News in Brief
Photo on social media leads sheriff’s deputy to resign
BARBOURVILLE, Ky. (AP) — Officials say a photo on social media has led a sheriff’s deputy in Kentucky to resign.
WYMT-TV reports the photo, captioned, “Another day at work,” shows a deputy giving a thumbs-up next to a car with an unconscious woman in the driver’s seat. Knox County Sheriff Mike Smith was made aware of the photo Tuesday morning and began an internal investigation.
The investigation indicated John Luttrell took the photograph and posted it to social media. Smith accepted Luttrell’s resignation during the investigation.
Police: Man carjacked Kentucky teacher who stopped to help
STANTON, Ky. (AP) — A man is accused of carjacking a teacher who police say stopped to help crash victims on her way to work in Kentucky.
Powell County sheriff’s deputy Mike Townsend tells WKYT-TV a Powell County High School teacher was driving to work around 7:30 a.m. Wednesday when she passed a wreck in Irvine and stopped to see if she could help. Townsend said a passenger from a car involved in the crash jumped into her car, and forced her to drive him to a home in Powell County.
Townsend said the woman escaped and investigators arrested 28-year-old Freddie Reed Jr., of Clay City.
Reed is charged with kidnapping. Investigators say he was already under indictment in a separate case. It’s unclear if he has a lawyer.
Tuition freeze approved for Eastern Kentucky University
RICHMOND, Ky. (AP) — The Eastern Kentucky University Board of Regents has approved a tuition freeze for the 2018-19 academic year.
News outlets report the freeze was approved following a request from university president Michael Benson on Wednesday.
Benson said at the meeting the freeze “is a calculated, informed risk that we’ve got to take.”
While discussing the university’s goal of providing affordable education Board chair Craig Turner said, “I hope this is a game changer and sends a message.” Student Regent Laura Jackson called the freeze a “recruitment tool,” and predicted it’d improve retention rates saying current students are excited about it.
Benson said despite near-record enrollment the past three years, this fall had a decline of 321 students. The decrease has equated to an approximate loss of $2 million for the university.
No public money used to settle sexual harassment case
FRANKFORT, Ky. (AP) — The head of Kentucky’s Legislative Research Commission says no public money was used to settle sexual harassment claims against four state lawmakers.
LRC Executive Director David Byerman said no taxpayer money has been used to settle sexual harassment claims in the two years he has been in the position. He said no such money could be spent without the approval of the commission in an open meeting.
Former GOP House Speaker Jeff Hoover resigned his leadership position earlier this month after acknowledging he settled a sexual harassment allegation made by a member of the House GOP Caucus’ staff. Three other Republican lawmakers were also involved in the settlement.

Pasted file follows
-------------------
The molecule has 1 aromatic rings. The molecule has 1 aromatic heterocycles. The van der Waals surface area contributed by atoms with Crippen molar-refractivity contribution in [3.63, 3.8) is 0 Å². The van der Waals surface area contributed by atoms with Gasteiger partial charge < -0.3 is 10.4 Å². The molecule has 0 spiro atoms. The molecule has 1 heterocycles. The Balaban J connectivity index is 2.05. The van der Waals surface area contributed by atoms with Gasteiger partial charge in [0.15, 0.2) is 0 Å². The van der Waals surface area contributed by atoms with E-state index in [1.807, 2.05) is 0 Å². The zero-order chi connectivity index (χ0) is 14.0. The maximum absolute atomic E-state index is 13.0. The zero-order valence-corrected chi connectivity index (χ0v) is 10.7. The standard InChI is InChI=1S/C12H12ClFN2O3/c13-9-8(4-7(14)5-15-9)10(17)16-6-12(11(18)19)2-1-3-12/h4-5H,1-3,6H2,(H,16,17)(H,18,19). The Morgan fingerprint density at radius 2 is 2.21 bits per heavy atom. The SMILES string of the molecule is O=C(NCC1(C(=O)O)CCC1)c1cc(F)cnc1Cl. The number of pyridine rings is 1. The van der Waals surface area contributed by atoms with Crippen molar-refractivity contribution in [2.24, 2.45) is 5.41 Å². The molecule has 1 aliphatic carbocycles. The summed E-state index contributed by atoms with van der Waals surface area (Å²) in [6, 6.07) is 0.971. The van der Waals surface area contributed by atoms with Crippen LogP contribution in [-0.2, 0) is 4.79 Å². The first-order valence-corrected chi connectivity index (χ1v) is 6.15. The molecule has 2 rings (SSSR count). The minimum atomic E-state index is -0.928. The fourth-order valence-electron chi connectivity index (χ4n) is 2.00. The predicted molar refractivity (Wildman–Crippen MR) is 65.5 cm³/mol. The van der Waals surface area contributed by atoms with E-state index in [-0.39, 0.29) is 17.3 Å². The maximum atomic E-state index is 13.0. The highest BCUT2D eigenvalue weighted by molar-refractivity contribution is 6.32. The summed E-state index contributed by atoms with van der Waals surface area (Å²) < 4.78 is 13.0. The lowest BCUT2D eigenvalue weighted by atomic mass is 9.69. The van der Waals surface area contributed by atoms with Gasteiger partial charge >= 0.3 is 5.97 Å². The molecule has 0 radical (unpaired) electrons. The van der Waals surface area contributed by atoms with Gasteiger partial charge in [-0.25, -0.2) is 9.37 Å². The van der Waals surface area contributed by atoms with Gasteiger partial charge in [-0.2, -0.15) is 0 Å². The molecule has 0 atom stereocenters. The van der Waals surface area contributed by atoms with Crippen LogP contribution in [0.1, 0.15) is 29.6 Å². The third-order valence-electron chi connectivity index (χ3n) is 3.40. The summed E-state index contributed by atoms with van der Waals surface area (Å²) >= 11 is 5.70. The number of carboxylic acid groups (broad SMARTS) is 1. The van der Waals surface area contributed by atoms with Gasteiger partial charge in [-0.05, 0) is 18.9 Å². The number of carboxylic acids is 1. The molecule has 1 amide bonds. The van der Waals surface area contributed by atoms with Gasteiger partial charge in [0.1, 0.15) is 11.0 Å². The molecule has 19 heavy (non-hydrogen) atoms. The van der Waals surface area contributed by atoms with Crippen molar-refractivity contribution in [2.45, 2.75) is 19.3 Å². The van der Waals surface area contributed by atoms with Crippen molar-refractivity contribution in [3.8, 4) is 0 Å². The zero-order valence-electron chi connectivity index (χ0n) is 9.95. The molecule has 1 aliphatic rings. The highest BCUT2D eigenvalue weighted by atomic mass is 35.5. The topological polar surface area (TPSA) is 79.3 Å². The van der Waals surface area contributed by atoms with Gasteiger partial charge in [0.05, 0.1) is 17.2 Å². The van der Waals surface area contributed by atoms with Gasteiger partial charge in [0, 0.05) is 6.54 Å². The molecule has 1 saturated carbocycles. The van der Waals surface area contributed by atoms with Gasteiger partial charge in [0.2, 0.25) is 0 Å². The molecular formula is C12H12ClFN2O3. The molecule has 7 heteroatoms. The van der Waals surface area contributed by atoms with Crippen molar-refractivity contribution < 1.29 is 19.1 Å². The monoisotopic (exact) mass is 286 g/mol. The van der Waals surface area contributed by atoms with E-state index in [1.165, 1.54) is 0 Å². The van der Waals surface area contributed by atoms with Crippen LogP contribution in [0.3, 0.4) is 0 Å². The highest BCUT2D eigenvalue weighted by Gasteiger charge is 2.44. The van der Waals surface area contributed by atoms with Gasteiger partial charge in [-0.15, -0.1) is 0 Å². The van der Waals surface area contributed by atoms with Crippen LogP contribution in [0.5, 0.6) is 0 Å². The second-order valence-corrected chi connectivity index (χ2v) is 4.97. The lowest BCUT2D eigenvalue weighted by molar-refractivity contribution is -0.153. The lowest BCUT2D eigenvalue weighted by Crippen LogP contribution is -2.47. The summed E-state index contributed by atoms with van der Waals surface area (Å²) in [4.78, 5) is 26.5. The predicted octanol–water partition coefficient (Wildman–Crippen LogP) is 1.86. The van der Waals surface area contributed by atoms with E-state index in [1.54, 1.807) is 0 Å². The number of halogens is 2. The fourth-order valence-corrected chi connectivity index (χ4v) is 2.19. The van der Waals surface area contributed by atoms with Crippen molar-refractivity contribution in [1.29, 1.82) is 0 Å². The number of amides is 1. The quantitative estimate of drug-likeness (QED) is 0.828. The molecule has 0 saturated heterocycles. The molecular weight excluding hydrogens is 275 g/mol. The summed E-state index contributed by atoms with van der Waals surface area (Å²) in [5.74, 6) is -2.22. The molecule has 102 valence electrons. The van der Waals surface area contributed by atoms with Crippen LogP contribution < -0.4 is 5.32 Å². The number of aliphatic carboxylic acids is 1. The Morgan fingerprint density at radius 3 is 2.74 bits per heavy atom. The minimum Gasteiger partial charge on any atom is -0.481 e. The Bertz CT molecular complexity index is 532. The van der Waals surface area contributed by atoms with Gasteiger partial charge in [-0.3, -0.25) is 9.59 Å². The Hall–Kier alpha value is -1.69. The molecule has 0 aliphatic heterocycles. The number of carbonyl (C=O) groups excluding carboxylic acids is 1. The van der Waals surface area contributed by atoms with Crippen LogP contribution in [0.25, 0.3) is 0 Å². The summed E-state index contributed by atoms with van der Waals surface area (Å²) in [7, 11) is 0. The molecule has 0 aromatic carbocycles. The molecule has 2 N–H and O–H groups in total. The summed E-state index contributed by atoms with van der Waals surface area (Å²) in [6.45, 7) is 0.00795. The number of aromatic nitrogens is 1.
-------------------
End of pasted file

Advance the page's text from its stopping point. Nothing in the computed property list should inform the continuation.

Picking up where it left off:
House GOP leaders have hired a law firm to investigate. A Democratic lawmaker has asked the Legislative Ethics Commission to investigate.
Terminally ill Catholic priest released from prison
LOUISVILLE, Ky. (AP) — A Kentucky priest convicted of sexual abuse has been released early from prison due to a terminal illness.
James Schook was granted early medical parole and released from prison on Tuesday. Department of Corrections spokeswoman Lisa Lamb says Schook will be supervised by a parole officer.
In order to receive that type of release, Lamb says, an inmate “must have a medical diagnosis of being within a year or less of death.”
The Louisville priest was sentenced to 15 years in prison in April 2014 for sexually abusing a teenage boy in the 1970s. At the time of his trial, Schook’s attorney noted the priest’s poor health, saying he had skin cancer.
Lamb said Schook can have no contact with the victim or victim’s family as a condition of his release.
Southern Lights Holiday Festival returns to horse park
LEXINGTON, Ky. (AP) — A holiday tradition resumes this week when the annual Southern Lights holiday festival opens at the Kentucky Horse Park in Lexington.
This year’s event runs from Nov. 17 to Dec. 31.
Festival officials say more than 120,000 people in more than 30,000 vehicles attend Southern Lights each year from Kentucky and beyond.
The holiday driving tour features a variety of holiday, equine-themed and pop culture displays. Officials say one of the new displays this year features an animated horse-drawn sleigh.
Following the driving tour, visitors are invited to visit the horse park’s main campus to see holiday festival attractions, which include holiday crafts, a petting zoo and pony and camel rides.
The driving route is open from 5:30 p.m. to 10 p.m. daily through Dec. 31.